Read more: Future of War: defence spending by superpowers, hybrid conflicts, space weapons, new nuclear risks, automated weapons, robot fighters and future of arms industry. Assymetric threats and terrorism, dealing with failed states

   

The Future of Russia - and it's 160 tribes. Russia's past is key to it's future. Economy, foreign policy, future relationship with EU and America -geopolitical keynote speaker

Western Europe’s future stability and well-being will depend on many factors, but among the most important will be peaceful co-existence with Russia, all the more important with all the recent tensions.

Russia will remain strongly nationalistic, as a mega-tribe of 160 different ethnic tribes, 140 million citizens spread across 11.5 time zones. Russia is a nation that has been forged by hardship and comradeship in adversity. Siberia makes up more than three-quarters of Russia’s landmass, with average temperatures below freezing, while 50% is forest and 11% is tundra, a bleak and treeless, marshy plain.

Russia’s future economy will depend on energy prices and exchange rates, both of which collapsed in 2014: Russia is the world’s largest producer of oil, second only to America in gas production. Oil and gas account for 70% of export revenues and government spending is hugely dependent on them.

Read more: The Future of Russia - and it's 160 tribes. Russia's past is key to it's future. Economy, foreign policy, future relationship with EU and America -geopolitical keynote speaker

   

How to slow down or reverse ageing - and future life expectancy. Impact on health care, demographics, life insurance and pensions - health care keynote speaker

Future generations will treat ageing as a disease. The life of every reader of this web page has increased by an average of 15 minutes in the last hour – the pattern in many nations of the world over the last two decades, in people with reasonable education and wealth. 

Take London, for example, where average life expectancy increased by a year between 2004–10, both for those at birth, and for those aged 65.  We have seen similar things in Japan and Germany. In many emerging nations, life expectancy is improving even faster. But what about the next 50‒100 years?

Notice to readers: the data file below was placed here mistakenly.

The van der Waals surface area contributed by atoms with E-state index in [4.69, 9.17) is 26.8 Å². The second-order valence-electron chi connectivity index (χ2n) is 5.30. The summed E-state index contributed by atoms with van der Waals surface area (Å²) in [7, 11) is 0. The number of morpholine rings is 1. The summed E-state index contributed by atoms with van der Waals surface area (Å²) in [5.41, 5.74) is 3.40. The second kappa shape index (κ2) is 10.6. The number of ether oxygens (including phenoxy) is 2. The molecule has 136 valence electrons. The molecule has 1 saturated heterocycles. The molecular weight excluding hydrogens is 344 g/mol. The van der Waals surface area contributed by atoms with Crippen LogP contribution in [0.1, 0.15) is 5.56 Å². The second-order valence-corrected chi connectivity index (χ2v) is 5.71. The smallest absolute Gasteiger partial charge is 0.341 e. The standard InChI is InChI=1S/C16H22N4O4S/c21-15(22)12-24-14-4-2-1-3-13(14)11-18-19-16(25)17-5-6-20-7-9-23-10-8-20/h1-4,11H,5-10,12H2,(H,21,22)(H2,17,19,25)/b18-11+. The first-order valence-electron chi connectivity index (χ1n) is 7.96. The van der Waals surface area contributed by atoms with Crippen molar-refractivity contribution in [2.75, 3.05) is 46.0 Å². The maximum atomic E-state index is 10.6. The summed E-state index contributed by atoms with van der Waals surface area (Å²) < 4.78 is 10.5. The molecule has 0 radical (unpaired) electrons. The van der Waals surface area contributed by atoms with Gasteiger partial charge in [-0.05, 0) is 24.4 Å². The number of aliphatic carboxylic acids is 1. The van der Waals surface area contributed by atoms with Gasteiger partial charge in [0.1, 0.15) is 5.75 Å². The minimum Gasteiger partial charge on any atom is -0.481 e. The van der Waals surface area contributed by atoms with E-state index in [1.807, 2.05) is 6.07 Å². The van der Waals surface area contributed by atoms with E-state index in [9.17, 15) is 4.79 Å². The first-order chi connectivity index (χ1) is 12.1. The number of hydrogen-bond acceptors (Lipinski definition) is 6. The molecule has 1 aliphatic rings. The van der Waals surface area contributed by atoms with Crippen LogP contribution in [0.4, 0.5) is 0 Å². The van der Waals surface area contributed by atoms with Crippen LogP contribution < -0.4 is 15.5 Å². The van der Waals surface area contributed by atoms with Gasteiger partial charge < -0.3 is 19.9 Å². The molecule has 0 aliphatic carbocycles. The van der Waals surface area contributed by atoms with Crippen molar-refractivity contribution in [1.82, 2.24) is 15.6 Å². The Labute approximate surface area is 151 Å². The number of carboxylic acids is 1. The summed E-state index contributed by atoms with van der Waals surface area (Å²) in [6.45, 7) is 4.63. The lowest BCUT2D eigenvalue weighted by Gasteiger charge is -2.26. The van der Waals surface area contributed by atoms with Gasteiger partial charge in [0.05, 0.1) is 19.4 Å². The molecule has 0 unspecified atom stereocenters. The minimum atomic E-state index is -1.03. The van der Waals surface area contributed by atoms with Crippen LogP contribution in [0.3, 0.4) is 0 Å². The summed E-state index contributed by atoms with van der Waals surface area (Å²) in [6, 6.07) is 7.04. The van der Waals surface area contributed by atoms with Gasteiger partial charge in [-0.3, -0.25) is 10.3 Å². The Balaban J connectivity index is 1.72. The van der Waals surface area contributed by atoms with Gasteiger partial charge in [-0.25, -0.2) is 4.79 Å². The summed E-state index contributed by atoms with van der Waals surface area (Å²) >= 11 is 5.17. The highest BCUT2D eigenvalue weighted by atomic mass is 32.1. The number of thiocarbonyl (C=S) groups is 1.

Expect Ageing Immortalists to grow in number: wealthy people obsessed with living forever. These are people who dream of being able to improve their own life expectancy by more than a year, with every year that passes.
Scientists have already produced mice that live to the human equivalent of 160 years and earthworms that live to the equivalent of 500 years. The gene activated in long-living worms is the same one often found in people who live until at least 100. Scientists at Harvard Medical School reversed the ageing process in mice by increasing levels of NAD protein. This protein restores communication between DNA in the nucleus of a cell and the DNA in the mitochondria.

Here is the truth about life expectancy, and why there has been collusion by governments and corporations to underplay the situation. Every time you add a year to the expected life of an individual, you add over 3% to their pension deficit. So adding 5 years to projections can wipe out the entire reserves of many large corporations, or make government liabilities soar.

Read more: How to slow down or reverse ageing - and future life expectancy. Impact on health care, demographics, life insurance and pensions - health care keynote speaker

   

Future of Genetics Research and impact on Pharma / Biotech - genetic engineering, genetic prophecy, customised medicine, personalised treatments, redesigning life - Biotech Keynote Speaker

We have entered the Age of the Gene, as I predicted in The Genetic Revolution (1993). Humankind now has the power to redesign the very basis of life itself, and to create a new super-race of people with enhanced DNA. It is impossible to overstate the long term significance of this, which is the basis of transhumanism.

Ability to read your genetic code (genome): It took $3bn and 15 years of work to decode a single genome, a cost which has already fallen to around $1000.  By 2025, it is likely that doctors will be able to read an individual’s genetic code in less than 2 hours for less than $500, enabling us to predict our medical future with far greater accuracy – comparing patterns of genomes, medical records and lifestyle data.

Expect gene readers on devices as small as today’s USB sticks by 2040, taking 30 minutes to decode each strip of genetic code. Gene screening will be free for many people within 20 years, paid for by pharmacies for loyal customers, or by companies wanting to protect employee health, or by insurance companies and governments

Read more: Future of Genetics Research and impact on Pharma / Biotech - genetic engineering, genetic prophecy, customised medicine, personalised treatments, redesigning life - Biotech Keynote Speaker